Family planning is all about managing your reproductive system and sex life in relation to your desire to or not to conceive. You can practice family planning throughout your entire life, and it’s not just about the avoidance of pregnancy, although that does form a big part of it. It can be difficult to understand all the aspects of family planning, and that’s why I'm going to offer you this guide to explain some of the most important parts.

Why It’s Important

So, why is family planning so important? For a start, it’s about timing pregnancies and staying in control. These days, women have careers and other things to worry about, and pregnancy needs to be planned more carefully than ever before to avoid unhelpful conflicts. Most women know when they want to have children, and the point at which that’s happening is being delayed further and further on the whole. So, understanding family planning put you at an advantage.

Help and Support

There is so much help and support out there waiting to be taken advantage of, so don’t feel like you have to go through this alone. Head to if you want to find examples of how help with contraceptives and abortions can be found. There are plenty of organisations out there willing to help.

Different Options

There are so many different types of family planning out there, so let’s look at them all in a bit more detail right now. Barrier methods are used by people who want to prevent pregnancy, and the name is pretty self-explanatory. A physical barrier is used to prevent the sperm fertilising the egg. Condoms, diaphragms, caps and sponges are all forms of barrier methods.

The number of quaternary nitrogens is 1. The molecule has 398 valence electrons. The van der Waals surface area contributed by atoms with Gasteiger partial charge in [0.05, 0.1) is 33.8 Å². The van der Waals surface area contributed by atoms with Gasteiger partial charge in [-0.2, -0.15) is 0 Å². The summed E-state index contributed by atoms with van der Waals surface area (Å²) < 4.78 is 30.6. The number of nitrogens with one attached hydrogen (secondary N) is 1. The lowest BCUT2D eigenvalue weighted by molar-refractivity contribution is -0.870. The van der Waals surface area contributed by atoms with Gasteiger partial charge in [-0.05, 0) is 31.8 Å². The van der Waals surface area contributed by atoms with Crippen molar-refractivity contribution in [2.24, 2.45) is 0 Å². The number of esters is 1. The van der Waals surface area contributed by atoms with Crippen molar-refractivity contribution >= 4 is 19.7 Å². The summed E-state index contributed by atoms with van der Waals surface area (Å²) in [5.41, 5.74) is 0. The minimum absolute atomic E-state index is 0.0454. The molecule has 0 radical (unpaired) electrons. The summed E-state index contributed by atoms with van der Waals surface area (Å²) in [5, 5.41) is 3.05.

Next, there are hormonal methods to consider. Patches, vaginal rings and injections can all be used to change your hormonal balance to prevent pregnancy. However, the oral bill is the most common form of hormonal birth control. Estrogen and progestin are the two hormones that are usually used in such treatments.

IUDs involve placing a device inside the uterus which can then release hormones to control fertility. These can last in place for around 5 years, and many women are turning to this option at the moment. It’s more invasive, but it can be forgotten about for many years, giving you less to worry about in the short-term. Learn more about IUDs at

There is a rhythm method that many people practice, which involves monitoring the menstrual cycle. It’s then possible to avoid sexual intercourse on days when conceiving would be most likely. Finally, there is the permanent sterilisation method. This is used when a woman is sure that she doesn’t want to have any more children in the future, and removes the need for other forms of birth control completely.

Family planning might seem like a big and scary subject area, but it’s actually not the difficult to get your head around. Make use of the guide above and keep learning more about your own body and family planning in general.

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